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Author:Monica Heintz (University of Paris Nanterre)
Paper short abstract:
This paper asks how Open Data policies promoted by plan S at the European level are bound to shape current anthropological practices of data collection and archiving, while still remaining coherent with the anthropologist's ethics and commitment to the communities where data has been co-produced.
Paper long abstract:
In 2018 two European laws intended for the regulation of data accelerate concerns about the ethnographic data archiving and circulation, which the digitalisation process had already started two decades ago. On the one hand Plan S incites at the opening of scientific data resulting from public research and on the other hand the General Data Protection and Regulation act frames the treatment and circulation of personal data- supporting one fundamental requirement in anthropology, that of confidentiality, which pushes towards the quasi-systematic anonymisation of data and its protection. If ethnographic data produced within the ethnographic relation between anthropologists and communities belong to both, how can researchers exercise their scientific duty of making it available according to Open Science principles? Under what juridical, ethical and technical constraints will they work in the future? How are limits to the openness of data negotiated and technically enacted? In order to answer this question, I will draw on a current project initiated on French scientific archives of current and past researchers which brings together researchers, data specialists, jurists and documentalists and deals with limit-cases of ethnographic data that 'resists' being open and shared for ethical, technical or scientific reasons.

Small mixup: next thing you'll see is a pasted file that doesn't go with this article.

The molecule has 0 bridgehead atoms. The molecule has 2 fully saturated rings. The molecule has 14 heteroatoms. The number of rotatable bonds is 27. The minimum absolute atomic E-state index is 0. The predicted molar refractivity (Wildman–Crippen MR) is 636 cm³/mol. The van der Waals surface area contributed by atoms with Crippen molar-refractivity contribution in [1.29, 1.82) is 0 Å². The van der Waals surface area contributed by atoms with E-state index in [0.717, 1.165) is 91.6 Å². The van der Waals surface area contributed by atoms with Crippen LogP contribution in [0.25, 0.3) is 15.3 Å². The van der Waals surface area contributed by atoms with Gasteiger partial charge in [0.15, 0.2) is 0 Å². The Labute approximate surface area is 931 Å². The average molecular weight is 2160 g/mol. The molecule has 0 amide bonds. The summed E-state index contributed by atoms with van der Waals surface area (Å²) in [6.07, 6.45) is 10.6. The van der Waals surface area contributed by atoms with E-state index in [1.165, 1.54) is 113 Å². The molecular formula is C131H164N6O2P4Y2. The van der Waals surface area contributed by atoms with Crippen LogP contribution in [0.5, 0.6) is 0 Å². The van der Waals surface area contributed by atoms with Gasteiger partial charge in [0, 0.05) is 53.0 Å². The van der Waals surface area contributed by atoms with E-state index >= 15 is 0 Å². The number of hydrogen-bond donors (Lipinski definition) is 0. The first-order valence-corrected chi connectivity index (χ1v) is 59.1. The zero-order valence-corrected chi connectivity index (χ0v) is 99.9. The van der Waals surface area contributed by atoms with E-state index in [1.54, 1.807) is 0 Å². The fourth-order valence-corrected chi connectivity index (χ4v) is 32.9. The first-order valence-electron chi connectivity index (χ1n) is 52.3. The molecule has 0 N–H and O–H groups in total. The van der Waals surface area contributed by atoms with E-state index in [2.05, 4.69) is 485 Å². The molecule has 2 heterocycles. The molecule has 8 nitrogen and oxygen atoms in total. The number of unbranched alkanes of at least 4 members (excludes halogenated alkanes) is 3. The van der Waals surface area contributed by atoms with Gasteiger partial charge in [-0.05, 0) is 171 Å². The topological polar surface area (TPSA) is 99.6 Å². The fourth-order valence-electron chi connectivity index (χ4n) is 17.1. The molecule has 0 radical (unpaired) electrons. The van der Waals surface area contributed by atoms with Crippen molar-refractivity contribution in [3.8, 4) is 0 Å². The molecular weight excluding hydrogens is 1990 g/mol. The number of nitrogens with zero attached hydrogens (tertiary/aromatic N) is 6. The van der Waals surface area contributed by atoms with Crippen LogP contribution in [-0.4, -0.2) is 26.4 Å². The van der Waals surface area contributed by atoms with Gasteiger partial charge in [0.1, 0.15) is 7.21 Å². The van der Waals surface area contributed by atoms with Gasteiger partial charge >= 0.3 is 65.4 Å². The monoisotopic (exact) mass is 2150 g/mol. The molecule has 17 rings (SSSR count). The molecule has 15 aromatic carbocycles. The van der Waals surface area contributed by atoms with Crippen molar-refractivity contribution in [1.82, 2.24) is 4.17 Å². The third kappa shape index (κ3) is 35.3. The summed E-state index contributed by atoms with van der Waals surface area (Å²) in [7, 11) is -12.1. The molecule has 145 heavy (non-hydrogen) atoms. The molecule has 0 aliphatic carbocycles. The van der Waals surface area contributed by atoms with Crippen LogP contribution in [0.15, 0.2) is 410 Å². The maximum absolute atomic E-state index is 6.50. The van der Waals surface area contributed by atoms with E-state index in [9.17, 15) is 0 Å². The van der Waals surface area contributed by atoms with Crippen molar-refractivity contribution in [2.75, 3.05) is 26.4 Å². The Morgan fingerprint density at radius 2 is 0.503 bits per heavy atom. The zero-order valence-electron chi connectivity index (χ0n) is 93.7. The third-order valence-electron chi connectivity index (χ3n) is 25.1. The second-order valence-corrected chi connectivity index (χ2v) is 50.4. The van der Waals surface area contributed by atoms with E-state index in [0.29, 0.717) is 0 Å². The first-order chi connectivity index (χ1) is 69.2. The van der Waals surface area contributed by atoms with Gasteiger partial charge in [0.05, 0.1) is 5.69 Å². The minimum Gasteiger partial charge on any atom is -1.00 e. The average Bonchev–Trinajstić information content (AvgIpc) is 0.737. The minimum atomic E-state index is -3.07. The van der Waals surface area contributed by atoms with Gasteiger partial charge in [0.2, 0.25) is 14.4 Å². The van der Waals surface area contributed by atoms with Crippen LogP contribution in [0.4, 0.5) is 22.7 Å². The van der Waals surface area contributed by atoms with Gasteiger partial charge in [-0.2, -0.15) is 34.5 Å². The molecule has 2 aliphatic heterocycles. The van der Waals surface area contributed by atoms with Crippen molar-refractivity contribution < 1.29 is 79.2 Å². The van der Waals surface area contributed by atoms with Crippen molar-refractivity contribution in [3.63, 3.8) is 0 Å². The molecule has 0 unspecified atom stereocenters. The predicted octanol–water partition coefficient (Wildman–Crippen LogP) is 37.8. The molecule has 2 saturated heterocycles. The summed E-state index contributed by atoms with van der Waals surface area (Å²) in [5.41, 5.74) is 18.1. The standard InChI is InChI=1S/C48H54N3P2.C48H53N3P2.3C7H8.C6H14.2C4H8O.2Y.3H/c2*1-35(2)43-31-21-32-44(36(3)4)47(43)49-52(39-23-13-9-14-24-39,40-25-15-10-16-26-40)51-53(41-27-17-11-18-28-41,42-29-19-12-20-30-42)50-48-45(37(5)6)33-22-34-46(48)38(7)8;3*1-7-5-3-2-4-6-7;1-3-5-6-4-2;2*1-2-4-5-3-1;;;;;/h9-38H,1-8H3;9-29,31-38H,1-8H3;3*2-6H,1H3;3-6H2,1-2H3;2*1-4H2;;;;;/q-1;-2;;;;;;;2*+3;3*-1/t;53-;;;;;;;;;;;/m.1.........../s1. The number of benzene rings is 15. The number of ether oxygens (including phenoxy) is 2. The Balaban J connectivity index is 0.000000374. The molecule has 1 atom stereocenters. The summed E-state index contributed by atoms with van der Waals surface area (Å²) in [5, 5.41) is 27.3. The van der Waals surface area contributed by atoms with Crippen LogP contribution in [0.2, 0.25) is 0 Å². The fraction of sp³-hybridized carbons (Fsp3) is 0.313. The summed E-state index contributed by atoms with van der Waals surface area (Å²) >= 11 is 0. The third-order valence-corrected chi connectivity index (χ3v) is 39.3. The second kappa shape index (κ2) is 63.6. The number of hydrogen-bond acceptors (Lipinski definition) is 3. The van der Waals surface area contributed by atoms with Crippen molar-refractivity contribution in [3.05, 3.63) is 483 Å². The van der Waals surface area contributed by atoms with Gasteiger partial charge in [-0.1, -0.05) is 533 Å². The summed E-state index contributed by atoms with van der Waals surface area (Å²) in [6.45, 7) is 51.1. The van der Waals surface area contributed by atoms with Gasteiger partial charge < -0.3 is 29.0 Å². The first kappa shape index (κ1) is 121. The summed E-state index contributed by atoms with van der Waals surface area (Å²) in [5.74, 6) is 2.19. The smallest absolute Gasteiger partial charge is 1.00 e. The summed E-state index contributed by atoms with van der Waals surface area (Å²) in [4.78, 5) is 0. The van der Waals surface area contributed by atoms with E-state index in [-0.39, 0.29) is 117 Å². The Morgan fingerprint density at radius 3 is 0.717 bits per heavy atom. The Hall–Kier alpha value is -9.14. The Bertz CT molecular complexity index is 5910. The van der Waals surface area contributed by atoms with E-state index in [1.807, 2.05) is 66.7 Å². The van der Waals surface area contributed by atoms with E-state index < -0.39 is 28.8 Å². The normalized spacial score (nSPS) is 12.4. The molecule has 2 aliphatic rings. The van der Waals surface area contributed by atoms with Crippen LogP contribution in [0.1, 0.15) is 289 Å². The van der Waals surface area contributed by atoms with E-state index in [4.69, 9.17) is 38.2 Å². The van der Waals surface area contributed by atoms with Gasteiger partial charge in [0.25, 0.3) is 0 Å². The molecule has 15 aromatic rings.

Anthropological method(ologies) 30 years on: challenges and prospects in the age of 'safety' and 'big data' [organised with the Arab Council for Social Sciences]